A new publication from APPC's Annenberg Science Media Monitor analyzes how the news media have presented different narratives about science, from discovery to retractions, from identifying problems in research to "problem explored": how science seeks solutions or is self-correcting.
Latest News Research and projects from APPC
FactCheck.org Director Eugene Kiely met with a dozen international journalists in February through a U.S. State Department tour aimed at debunking misinformation.
FactCheck.org has brought on two experienced journalists to increase its 2020 campaign coverage, especially in swing states, and intensify efforts to debunk online deception.
University of Delaware scholar Danna Young spoke at APPC about her new book, “Irony and Outrage: The Polarized Landscape of Rage, Fear, and Laughter in the United States.”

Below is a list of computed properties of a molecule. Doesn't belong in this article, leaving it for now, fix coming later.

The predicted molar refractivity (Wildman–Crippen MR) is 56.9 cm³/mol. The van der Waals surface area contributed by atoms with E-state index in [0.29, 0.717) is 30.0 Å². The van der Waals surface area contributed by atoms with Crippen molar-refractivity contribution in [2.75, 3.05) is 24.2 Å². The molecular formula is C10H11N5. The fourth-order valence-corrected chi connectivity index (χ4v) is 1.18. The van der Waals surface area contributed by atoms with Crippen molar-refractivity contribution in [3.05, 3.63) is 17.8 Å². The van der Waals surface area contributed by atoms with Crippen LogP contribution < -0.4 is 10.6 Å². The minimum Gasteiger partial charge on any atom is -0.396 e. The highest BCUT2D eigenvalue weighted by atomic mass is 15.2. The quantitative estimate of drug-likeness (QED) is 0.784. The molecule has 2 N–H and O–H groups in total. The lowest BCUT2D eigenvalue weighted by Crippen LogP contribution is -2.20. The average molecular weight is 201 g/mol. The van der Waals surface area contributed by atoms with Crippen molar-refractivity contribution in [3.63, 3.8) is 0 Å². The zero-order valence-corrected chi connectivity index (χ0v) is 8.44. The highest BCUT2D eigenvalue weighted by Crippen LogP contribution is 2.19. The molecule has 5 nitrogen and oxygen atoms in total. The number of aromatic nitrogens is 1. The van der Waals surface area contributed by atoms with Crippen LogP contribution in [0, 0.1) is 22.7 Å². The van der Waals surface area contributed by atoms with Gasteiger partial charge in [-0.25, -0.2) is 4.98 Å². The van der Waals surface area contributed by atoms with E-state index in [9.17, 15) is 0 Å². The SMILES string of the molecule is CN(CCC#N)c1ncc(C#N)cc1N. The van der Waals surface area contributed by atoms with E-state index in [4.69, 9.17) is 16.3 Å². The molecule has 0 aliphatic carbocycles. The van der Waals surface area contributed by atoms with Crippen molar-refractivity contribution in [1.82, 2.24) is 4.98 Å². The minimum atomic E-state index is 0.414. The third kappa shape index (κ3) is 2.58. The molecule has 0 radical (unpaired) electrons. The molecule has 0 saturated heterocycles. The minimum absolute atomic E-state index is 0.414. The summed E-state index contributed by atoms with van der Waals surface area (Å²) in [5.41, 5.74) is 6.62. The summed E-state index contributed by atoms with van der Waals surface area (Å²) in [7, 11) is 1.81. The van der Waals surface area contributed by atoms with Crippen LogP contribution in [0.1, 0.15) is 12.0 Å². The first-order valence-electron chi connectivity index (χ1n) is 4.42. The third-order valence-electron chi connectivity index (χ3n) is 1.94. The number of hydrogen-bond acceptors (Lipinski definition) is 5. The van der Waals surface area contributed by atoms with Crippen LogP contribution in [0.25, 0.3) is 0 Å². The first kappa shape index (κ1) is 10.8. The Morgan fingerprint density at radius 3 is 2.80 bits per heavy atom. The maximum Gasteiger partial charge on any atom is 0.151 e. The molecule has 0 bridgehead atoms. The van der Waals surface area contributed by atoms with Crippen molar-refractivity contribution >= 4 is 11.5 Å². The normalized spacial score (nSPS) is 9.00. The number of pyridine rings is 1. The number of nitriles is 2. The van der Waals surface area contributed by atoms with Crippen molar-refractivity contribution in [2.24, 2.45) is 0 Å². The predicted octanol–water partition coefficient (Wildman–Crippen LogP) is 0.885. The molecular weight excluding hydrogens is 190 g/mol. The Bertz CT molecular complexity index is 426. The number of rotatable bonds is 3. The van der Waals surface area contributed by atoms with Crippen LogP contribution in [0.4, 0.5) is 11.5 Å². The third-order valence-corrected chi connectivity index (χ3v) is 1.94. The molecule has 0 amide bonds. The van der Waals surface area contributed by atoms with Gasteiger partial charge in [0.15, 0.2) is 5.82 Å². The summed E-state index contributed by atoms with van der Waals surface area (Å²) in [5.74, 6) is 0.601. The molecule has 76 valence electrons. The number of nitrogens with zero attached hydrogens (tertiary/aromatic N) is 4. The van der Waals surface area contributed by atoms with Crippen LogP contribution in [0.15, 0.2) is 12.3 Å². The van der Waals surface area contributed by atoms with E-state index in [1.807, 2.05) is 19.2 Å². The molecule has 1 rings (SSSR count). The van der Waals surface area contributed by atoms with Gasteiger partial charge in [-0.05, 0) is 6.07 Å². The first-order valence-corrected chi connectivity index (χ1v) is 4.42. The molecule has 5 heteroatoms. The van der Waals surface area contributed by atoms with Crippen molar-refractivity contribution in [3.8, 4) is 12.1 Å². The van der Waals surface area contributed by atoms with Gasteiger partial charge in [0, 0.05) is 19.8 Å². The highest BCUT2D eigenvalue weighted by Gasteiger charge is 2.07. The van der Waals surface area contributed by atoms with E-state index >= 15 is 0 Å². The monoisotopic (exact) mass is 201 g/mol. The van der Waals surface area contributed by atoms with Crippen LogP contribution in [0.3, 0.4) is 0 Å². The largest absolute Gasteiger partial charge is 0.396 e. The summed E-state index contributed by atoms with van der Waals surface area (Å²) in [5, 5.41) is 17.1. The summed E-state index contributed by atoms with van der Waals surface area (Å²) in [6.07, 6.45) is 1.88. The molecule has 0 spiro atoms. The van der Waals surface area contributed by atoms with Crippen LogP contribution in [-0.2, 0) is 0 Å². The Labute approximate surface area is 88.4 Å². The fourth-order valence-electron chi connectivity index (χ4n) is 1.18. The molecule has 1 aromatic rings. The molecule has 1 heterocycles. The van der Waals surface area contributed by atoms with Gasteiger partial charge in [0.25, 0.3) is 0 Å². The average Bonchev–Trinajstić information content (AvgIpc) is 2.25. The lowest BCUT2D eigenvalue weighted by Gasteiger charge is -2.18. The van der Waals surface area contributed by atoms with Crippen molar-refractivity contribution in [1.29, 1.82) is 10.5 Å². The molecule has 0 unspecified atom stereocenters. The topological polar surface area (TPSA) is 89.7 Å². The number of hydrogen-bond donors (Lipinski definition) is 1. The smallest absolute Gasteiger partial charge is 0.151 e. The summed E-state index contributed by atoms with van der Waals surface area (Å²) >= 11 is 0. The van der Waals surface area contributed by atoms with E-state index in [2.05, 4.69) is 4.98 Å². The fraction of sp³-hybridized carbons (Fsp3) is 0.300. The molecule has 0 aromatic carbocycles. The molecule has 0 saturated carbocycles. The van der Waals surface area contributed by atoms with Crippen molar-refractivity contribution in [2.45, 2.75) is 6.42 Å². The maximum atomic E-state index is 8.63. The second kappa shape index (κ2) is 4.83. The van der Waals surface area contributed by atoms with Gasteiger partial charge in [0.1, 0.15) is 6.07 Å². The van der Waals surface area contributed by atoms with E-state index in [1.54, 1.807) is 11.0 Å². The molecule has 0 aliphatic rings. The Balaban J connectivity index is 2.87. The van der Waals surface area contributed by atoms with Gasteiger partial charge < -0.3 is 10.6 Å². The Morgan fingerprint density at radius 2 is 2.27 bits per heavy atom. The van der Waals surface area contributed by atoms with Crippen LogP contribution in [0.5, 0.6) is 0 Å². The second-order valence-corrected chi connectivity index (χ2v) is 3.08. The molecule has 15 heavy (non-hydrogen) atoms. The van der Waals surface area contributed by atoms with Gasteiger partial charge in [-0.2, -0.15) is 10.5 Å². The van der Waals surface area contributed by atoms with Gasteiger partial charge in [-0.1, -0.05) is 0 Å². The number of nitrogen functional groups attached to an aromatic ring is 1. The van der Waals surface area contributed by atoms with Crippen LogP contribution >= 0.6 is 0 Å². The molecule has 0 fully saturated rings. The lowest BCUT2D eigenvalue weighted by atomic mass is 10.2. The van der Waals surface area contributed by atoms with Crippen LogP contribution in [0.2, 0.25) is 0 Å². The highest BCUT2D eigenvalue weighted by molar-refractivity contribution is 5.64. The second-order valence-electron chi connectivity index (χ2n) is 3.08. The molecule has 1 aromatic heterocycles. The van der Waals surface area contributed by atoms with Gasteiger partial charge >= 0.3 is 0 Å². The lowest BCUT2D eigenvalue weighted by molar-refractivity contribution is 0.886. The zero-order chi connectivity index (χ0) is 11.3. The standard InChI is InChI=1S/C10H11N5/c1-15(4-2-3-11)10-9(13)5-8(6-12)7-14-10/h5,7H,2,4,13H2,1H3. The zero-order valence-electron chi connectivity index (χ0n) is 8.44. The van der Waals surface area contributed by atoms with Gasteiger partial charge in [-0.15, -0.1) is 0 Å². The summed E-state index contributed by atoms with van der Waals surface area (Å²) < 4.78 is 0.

An updated Annenberg Science Media Monitor on retractions of scientific findings found just 38% of the articles analyzed indicated how the errors or misconduct occurred.
In an effort to increase public understanding of the scientific process, the Annenberg Science Media Monitor has published reports seeking to improve science reporting in the news media.
In its fourth report, the Annenberg Science Media Monitor focuses on media reports about crisis and self-correction in science and efforts to address them.
Kathleen Hall Jamieson's “Cyberwar” was awarded the Roderick P. Hart Outstanding Book Award by the NCA's Political Communication Division.
Postdoctoral fellow Ozan Kuru is lead author of a new study finding that individuals are find polls more credible when their preferred candidate is leading.
Federal judges and court staff from Maine to Guam met in New York to discuss civics education initiatives at the first national conference devoted to the subject.
APPC's Ken Winneg took part in the U.S. Chamber of Commerce Foundation's "Civics Forward" event in Washington, D.C., about the importance of civics knowledge and education.